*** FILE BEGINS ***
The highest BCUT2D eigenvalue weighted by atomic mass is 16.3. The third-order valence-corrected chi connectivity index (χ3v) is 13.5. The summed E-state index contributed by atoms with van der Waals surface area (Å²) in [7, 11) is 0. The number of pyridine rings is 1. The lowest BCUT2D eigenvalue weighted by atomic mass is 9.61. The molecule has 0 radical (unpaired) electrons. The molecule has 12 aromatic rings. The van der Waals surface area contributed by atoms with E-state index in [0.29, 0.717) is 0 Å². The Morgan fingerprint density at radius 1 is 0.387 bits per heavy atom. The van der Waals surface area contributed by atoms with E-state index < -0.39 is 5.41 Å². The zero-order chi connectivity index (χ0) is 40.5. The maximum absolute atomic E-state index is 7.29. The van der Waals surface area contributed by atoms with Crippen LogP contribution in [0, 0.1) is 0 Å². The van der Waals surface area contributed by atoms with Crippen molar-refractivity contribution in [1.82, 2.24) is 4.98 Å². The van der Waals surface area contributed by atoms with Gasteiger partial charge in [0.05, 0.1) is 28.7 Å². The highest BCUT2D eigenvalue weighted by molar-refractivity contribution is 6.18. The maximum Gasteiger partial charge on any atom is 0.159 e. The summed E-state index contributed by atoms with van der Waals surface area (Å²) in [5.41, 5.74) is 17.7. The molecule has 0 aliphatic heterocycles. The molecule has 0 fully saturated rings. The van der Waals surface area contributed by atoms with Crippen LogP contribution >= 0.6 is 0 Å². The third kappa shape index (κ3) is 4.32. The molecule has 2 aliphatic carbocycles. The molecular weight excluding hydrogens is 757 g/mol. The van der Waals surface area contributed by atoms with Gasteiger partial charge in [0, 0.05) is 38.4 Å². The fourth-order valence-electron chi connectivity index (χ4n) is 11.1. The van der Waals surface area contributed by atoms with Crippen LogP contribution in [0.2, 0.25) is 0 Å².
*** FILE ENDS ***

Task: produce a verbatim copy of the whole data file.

The highest BCUT2D eigenvalue weighted by atomic mass is 16.3. The third-order valence-corrected chi connectivity index (χ3v) is 13.5. The summed E-state index contributed by atoms with van der Waals surface area (Å²) in [7, 11) is 0. The number of pyridine rings is 1. The lowest BCUT2D eigenvalue weighted by atomic mass is 9.61. The molecule has 0 radical (unpaired) electrons. The molecule has 12 aromatic rings. The van der Waals surface area contributed by atoms with E-state index in [0.29, 0.717) is 0 Å². The Morgan fingerprint density at radius 1 is 0.387 bits per heavy atom. The van der Waals surface area contributed by atoms with E-state index < -0.39 is 5.41 Å². The zero-order chi connectivity index (χ0) is 40.5. The maximum absolute atomic E-state index is 7.29. The van der Waals surface area contributed by atoms with Crippen LogP contribution in [0, 0.1) is 0 Å². The van der Waals surface area contributed by atoms with Crippen molar-refractivity contribution in [1.82, 2.24) is 4.98 Å². The van der Waals surface area contributed by atoms with Gasteiger partial charge in [0.05, 0.1) is 28.7 Å². The highest BCUT2D eigenvalue weighted by molar-refractivity contribution is 6.18. The maximum Gasteiger partial charge on any atom is 0.159 e. The summed E-state index contributed by atoms with van der Waals surface area (Å²) in [5.41, 5.74) is 17.7. The molecule has 0 aliphatic heterocycles. The molecule has 0 fully saturated rings. The van der Waals surface area contributed by atoms with Crippen LogP contribution >= 0.6 is 0 Å². The third kappa shape index (κ3) is 4.32. The molecule has 2 aliphatic carbocycles. The molecular weight excluding hydrogens is 757 g/mol. The van der Waals surface area contributed by atoms with Gasteiger partial charge in [0, 0.05) is 38.4 Å². The fourth-order valence-electron chi connectivity index (χ4n) is 11.1. The van der Waals surface area contributed by atoms with Crippen LogP contribution in [0.2, 0.25) is 0 Å².